The point of this is to compare our ordinary life with our spiritual life. If we engage the teachings, spiritual Enlightenment could be within our reach. If we engage the teachings, we could suffer less and love more. This would be a wonderful thing for us. So what we’re doing is comparing the normal ordinary things we are doing with the spiritual things we could be doing. I can do my meditation practice in the morning instead of taking time to numbly scroll Facebook before I have to go to work. So can you.
Longchen Rabjam says, “What a waste to have spent your time on pointless pursuits: getting caught up in attachment and aversion, quarreling with others, hoping to hear pleasant things and not to hear anything unpleasant, pursuing pleasure and avoiding pain, accumulating and hoarding things, and so on.”
Contemplating the Virtues of the Buddha
The historical figure we call the Buddha overcame suffering and learned how to live in an awakened way. He was just an ordinary person like we are, so we have the ability to attain what he did.
Longchen Rabjam says, “Tell yourself, ‘Since buddhahood cannot be attained without meditating, it is essential that I do so. I must practice with perfect concentration, following the example of the amazing, accomplished masters of the past, who endured hardships and lived in isolated places on their quest for liberation.’ This will serve to strengthen your resolve in meditation.”
Contemplating the Guru’s Instructions
I’ll be honest, this is the one I struggle with. The message I’m taking from it is that we should really take it seriously when we receive spiritual teachings. And anyone that shares spiritual teachings with us should be held in high regard.
Longchen Rabjam says, “For this mind training, ponder the reasons for practicing the guru’s instructions. Consider how the guru is the one who will guide you across the boundless ocean of samsara to liberation. The guru’s instructions, like a great vessel, will liberate you.”
This is the mind-blowing part. We’re just going to jump into talking about a mind that’s free of concepts. How can we even talk about that? In his teaching Longchen Rabjam includes three forms of nonconceptuality: bliss-emptiness, clarity-emptiness, and reality. He gives a brief guidance on reflecting on each of these and I’ll include those here.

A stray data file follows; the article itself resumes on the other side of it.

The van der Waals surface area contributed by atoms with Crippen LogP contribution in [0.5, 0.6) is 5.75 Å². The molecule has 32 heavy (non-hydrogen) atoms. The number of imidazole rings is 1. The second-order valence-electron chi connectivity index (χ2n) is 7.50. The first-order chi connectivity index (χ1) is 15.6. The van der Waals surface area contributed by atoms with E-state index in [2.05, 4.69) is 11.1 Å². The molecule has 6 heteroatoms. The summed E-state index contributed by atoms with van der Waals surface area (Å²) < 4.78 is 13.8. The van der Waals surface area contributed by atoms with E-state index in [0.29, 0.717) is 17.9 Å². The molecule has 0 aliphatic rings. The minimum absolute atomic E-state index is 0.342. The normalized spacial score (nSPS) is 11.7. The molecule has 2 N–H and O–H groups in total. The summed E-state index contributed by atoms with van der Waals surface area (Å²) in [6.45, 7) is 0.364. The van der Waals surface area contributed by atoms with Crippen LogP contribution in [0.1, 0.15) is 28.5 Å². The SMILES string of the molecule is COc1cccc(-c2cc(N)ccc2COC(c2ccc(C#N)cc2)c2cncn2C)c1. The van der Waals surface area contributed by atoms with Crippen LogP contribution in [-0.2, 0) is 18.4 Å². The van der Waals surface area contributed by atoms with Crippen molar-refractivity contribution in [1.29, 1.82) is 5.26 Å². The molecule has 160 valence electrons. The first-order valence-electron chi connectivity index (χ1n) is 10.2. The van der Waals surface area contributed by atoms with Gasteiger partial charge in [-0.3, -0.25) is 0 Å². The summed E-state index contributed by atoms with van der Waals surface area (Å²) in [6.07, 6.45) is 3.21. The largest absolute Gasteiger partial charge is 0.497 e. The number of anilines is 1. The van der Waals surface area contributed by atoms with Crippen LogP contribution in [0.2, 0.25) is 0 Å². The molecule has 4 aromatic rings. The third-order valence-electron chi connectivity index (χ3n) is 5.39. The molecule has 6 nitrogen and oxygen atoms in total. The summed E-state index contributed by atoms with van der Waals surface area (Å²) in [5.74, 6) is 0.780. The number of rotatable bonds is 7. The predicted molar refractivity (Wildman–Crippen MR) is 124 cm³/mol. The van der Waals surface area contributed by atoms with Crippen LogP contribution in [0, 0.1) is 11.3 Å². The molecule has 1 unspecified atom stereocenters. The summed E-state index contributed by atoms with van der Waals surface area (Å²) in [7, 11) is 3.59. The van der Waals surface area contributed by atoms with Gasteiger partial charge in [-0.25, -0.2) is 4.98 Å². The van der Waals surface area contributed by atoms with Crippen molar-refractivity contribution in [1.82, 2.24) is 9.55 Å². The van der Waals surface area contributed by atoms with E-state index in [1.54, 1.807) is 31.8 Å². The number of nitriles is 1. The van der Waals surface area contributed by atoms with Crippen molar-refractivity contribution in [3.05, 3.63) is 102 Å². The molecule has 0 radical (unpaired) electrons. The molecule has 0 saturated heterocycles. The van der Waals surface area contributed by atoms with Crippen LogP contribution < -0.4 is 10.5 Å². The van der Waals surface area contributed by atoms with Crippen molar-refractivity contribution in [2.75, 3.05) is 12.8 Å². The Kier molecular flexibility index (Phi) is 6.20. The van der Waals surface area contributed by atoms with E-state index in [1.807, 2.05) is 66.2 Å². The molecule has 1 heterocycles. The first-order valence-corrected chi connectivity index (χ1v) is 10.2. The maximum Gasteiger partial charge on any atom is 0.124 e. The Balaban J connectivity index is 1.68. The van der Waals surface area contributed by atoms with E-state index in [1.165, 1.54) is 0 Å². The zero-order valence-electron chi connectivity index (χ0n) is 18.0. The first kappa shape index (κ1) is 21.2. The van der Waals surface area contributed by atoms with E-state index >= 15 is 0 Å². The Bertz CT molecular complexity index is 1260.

The Nonconceptuality of Bliss-Emptiness: “Imagine the syllable HAM at the upper end of your central channel and an AH symbol at your navel. Fire blazes forth from the AH and hits the HAM, causing a stream of nectar to descend, filling the four root chakras and all the secondary chakras. This, in turn, causes bliss-emptiness to arise. As you visualize this, pull the lower energy up, press the upper energy down, and focus on a white AH syllable at your heart center. This will produce the empty knowledge that utilizes the skillful means of bliss.”
The Nonconceptuality of Clarity-Emptiness: “Begin by expelling the stale breath three times. As you inhale, imagine that all external appearances and objects melt into light, merge with blue space, and then completely fill your entire body. Finally, join and hold the energies. This will generate clarity-emptiness.”
The Nonconceptuality of Reality Itself: “Relax the body and mind from deep within. Without moving your eyes, meditate in a state free from the comings and goings of thoughts. By meditating in this way, you will be able to concentrate on whatever you direct your attention to, after which you will be able to rest for longer and longer periods in a nonconceptual, space-like, state. When this comes to pass, you will have mastered this practice.”
I’m going to leave that there without a comment from me for now. I will write something about this heavy idea later.
I’ll close with one more quote from Longchen Rabjam.
“The merits of realizing impermanence are infinite:
You will abandon the faults of samsara and accumulate all the virtues naturally.
You will be freed from grasping at concepts of eternity and will dissolve attachments to loved ones and hatred to foes.
You will swiftly attain the nectar-like deathless state (buddhahood)”
The quotations in this article and the teachings referenced can be found in the book “Steps to the Great Perfection” by Jigme Lingpa. This book can be found here: https://www.shambhala.com/steps-to-the-great-perfection-15118.html